Vicky Featherstone (Director) has directed for the Royal Court: Gundog, My Mum's a Twat, Bad Roads, Victory Condition, X, Cyprus Avenue (and Abbey/Dublin), How to Hold Your Breath, God Bless the Child, Maidan: Voices from the Uprising, The Mistress Contract, The Ritual Slaughter of Gorge Mastromas, Untitled Matriarch Play, The President Has Come to See You (Open Court Weekly Rep). Her other theater includes What if Women Ruled the World? (Manchester International Festival); Our Ladies of Perpetual Succour (also National/West End/International tour); Enquirer (Co-director); An Appointment With the Wicker Man, 27, The Wheel, Somersaults, Wall of Death: A Way of Life (Co-director); The Miracle Man, Empty, Long Gone Lonesome (National Theatre of Scotland); Cockroach (National Theatre of Scotland/Traverse); 365 (National Theatre of Scotland/Edinburgh International Festival); Mary Stuart (National Theatre of Scotland/Citizens/Royal Lyceum, Edinburgh); The Wolves in the Walls (Co-director) (National Theatre of Scotland/Tramway/Lyric, Hammersmith/UK tour/New Victory, NYC); The Small Things, Pyrenees, On Blindness, The Drowned World, Tiny Dynamite, Crazy Gary's Mobile Disco, Splendour, Riddance, The Cosmonaut's Last Message to the Woman He Once Loved in the Former Soviet Union, Crave (Paines Plough). Her television credits include "Where the Heart Is," "Silent Witness." Featherstone was Artistic Director of Paines Plough from 1997-2005 and the inaugural Artistic Director of the National Theatre of Scotland from 2005-2012. She is the Artistic Director of the Royal Court.

Stephen Rea (Eric) began his career at The Abbey Theatre before moving to London. His most recent appearance at the Abbey was in Ages of the Moon by Sam Shepard (also in New York and London). His first theatre role in London was as Tommy Owens in The Shadow of a Gunman with Jack McGowran at The Mermaid Theatre. He worked extensively at the National Theatre and the Royal Court where he worked with Samuel Beckett on Endgame. He was a founder member of Field Day Theatre Company with Brian Friel. His films include Nothing Personal, Ondine, Stuck, Sisters, Sixty Six, Till Death, V for Vendetta, Breakfast on Pluto, The River Queen, The Good Shepherd, Control, The Halo Effect, Ulysses, The I Inside, Evelyn, FearDotCom, The Musketeer, The End of the Affair, Guinevere, Still Crazy, In Dreams, The Butcher Boy, Fever Pitch, The Last of the High Kings, Trojan Eddie, Michael Collins, The Devil and the Deep Blue Sea, All Men Are Mortal, Prêt a Porter, Interview with a Vampire, Princess Caraboo, Angie, Bad Behaviour, The Crying Game, Life is Sweet, The Doctor and the Devils, The House, The Company of Wolves, Loose Connections and Angel. Rea received an Oscar nomination and BAFTA nomination for The Crying Game and a Tony Award nomination for Someone Who'll Watch Over Me.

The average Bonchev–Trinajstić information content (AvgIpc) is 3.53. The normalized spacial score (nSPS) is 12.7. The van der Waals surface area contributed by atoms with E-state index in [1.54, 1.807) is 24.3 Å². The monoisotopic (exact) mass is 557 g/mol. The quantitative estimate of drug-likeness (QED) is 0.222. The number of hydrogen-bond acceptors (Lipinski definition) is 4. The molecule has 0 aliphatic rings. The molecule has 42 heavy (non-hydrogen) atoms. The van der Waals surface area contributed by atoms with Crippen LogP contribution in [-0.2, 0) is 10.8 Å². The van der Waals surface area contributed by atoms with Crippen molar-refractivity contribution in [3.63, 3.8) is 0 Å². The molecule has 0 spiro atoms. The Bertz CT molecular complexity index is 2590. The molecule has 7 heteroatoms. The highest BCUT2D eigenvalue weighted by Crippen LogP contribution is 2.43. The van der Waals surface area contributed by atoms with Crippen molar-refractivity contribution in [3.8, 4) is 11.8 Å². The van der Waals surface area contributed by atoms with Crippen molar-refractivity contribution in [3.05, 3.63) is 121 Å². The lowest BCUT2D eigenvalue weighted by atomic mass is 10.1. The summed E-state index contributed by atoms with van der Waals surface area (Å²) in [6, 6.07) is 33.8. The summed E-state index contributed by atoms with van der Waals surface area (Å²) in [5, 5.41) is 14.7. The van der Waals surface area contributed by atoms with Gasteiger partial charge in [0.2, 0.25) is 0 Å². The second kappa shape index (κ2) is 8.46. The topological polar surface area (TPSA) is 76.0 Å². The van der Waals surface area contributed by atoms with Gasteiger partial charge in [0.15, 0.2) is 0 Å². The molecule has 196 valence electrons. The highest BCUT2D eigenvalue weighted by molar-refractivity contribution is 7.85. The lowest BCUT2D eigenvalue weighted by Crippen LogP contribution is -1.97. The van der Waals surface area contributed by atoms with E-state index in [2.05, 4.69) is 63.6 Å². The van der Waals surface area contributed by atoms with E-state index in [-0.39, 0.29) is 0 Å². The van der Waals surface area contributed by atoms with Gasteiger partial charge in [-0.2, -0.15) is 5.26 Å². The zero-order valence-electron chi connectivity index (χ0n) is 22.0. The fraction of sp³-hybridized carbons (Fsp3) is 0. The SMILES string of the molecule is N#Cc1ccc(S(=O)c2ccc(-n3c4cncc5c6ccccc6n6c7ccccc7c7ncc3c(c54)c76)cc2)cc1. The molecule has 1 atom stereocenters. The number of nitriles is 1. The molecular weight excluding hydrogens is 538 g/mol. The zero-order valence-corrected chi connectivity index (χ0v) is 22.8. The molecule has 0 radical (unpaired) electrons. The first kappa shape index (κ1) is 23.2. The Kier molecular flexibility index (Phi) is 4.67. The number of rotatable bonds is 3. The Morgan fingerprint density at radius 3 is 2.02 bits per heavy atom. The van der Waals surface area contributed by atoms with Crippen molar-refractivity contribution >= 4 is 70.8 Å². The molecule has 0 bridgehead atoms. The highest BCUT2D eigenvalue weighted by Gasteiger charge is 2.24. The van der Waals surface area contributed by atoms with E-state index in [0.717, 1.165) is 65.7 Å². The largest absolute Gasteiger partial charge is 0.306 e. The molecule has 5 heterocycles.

Inspired by the revolutionary ideals of its founders and its rich canon of Irish dramatic writing, The Abbey Theatre's Mission is to imaginatively engage with all of Irish society through the production of ambitious, courageous and new theatre in all its forms. The Abbey Theatre commits to lead in the telling of the whole Irish story, in English and in Irish, and affirms that it is a theatre for the entire island of Ireland and all its people. In every endeavour, The Abbey Theatre promotes inclusiveness, diversity and equality.